while usability testing is perhaps no more reliable a prioritization method than an expert-level, qualitative evaluation performed by a lone reviewer or a small group of reviewers, testing is like any other evaluation or discovery method: It must be, but frequently is not, put in context. Page views and time-spent-per-page metrics, while often foolishly considered standard measures of site effectiveness, are meaningless until they are considered in context of the goals of the pages being visited.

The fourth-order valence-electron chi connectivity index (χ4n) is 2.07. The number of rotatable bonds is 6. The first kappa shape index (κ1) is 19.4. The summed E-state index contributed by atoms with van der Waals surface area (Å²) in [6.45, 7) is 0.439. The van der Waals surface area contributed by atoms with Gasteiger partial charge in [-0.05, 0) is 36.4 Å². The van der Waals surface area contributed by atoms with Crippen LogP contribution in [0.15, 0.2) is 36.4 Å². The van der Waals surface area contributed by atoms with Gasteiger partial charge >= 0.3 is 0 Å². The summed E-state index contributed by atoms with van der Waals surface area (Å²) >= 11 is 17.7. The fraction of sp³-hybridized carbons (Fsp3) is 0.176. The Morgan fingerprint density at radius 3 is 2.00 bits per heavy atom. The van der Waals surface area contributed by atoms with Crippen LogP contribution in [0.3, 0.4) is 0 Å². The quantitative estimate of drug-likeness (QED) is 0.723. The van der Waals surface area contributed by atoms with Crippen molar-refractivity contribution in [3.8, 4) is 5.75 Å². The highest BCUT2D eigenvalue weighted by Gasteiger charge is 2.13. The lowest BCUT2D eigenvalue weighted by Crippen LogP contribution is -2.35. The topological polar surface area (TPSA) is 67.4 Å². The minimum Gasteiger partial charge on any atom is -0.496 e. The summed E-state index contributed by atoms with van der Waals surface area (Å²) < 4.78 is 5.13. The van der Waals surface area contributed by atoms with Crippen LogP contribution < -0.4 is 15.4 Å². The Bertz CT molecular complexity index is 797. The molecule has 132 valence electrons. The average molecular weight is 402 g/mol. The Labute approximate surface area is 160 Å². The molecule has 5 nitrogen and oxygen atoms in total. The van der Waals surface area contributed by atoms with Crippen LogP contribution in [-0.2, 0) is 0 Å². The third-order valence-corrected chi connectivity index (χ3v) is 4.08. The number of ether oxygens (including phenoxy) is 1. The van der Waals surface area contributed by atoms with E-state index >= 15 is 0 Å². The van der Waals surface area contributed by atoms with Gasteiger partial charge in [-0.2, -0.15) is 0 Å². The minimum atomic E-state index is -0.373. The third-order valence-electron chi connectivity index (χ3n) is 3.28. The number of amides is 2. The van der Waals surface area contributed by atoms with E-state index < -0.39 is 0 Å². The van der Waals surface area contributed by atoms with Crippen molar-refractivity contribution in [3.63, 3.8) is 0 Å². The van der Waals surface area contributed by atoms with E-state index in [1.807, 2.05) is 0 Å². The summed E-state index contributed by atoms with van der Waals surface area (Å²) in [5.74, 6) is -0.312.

Is a user who visits a series of pages doing so because the task flow is effective, or because he can't find the content he seeks? Are users spending a lot of time on a page because they're engaged, or because they're stuck? While NYTimes.com surely hopes readers will stay on a page long enough to read an article in full or scan all its headlines, Google's goal is for users to find what they need and leave a search results page as quickly as possible. A lengthy time-spent metric on NYTimes.com could indicate a high-quality or high-value article. For Google's search workflow, it could indicate a team's utter failure.